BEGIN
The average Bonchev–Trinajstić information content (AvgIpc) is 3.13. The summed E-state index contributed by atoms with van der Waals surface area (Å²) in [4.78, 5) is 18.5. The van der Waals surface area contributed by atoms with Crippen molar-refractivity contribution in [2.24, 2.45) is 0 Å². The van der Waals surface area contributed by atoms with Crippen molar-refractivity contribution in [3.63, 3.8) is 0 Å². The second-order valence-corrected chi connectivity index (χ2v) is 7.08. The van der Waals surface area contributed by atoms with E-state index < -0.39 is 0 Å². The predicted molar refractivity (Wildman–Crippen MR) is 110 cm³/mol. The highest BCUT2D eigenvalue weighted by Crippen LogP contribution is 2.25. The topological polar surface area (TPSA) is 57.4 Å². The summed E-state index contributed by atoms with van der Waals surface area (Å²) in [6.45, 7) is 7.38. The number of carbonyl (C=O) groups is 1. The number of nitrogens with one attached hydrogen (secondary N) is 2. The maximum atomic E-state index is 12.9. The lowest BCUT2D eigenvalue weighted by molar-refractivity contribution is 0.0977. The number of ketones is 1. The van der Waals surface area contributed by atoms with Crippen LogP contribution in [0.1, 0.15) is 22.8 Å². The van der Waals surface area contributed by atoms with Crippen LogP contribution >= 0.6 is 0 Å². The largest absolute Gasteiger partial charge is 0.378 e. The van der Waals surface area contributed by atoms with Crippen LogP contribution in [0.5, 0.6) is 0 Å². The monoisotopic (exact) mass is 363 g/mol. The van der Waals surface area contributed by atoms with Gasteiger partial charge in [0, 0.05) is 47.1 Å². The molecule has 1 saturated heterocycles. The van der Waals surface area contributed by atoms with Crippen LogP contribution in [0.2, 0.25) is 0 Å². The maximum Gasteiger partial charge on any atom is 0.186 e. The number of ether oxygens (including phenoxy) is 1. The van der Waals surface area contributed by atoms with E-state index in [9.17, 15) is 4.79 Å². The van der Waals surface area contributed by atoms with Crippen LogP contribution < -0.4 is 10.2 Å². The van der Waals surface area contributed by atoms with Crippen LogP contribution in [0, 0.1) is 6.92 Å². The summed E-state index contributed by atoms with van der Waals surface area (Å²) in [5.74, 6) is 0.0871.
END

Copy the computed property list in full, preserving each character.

The average Bonchev–Trinajstić information content (AvgIpc) is 3.13. The summed E-state index contributed by atoms with van der Waals surface area (Å²) in [4.78, 5) is 18.5. The van der Waals surface area contributed by atoms with Crippen molar-refractivity contribution in [2.24, 2.45) is 0 Å². The van der Waals surface area contributed by atoms with Crippen molar-refractivity contribution in [3.63, 3.8) is 0 Å². The second-order valence-corrected chi connectivity index (χ2v) is 7.08. The van der Waals surface area contributed by atoms with E-state index < -0.39 is 0 Å². The predicted molar refractivity (Wildman–Crippen MR) is 110 cm³/mol. The highest BCUT2D eigenvalue weighted by Crippen LogP contribution is 2.25. The topological polar surface area (TPSA) is 57.4 Å². The summed E-state index contributed by atoms with van der Waals surface area (Å²) in [6.45, 7) is 7.38. The number of carbonyl (C=O) groups is 1. The number of nitrogens with one attached hydrogen (secondary N) is 2. The maximum atomic E-state index is 12.9. The lowest BCUT2D eigenvalue weighted by molar-refractivity contribution is 0.0977. The number of ketones is 1. The van der Waals surface area contributed by atoms with Crippen LogP contribution in [0.1, 0.15) is 22.8 Å². The van der Waals surface area contributed by atoms with Crippen LogP contribution >= 0.6 is 0 Å². The largest absolute Gasteiger partial charge is 0.378 e. The van der Waals surface area contributed by atoms with Crippen LogP contribution in [0.5, 0.6) is 0 Å². The monoisotopic (exact) mass is 363 g/mol. The van der Waals surface area contributed by atoms with Gasteiger partial charge in [0, 0.05) is 47.1 Å². The molecule has 1 saturated heterocycles. The van der Waals surface area contributed by atoms with Crippen LogP contribution in [0.2, 0.25) is 0 Å². The maximum Gasteiger partial charge on any atom is 0.186 e. The number of ether oxygens (including phenoxy) is 1. The van der Waals surface area contributed by atoms with E-state index in [9.17, 15) is 4.79 Å². The van der Waals surface area contributed by atoms with Crippen LogP contribution < -0.4 is 10.2 Å². The van der Waals surface area contributed by atoms with Crippen LogP contribution in [0, 0.1) is 6.92 Å². The summed E-state index contributed by atoms with van der Waals surface area (Å²) in [5.74, 6) is 0.0871.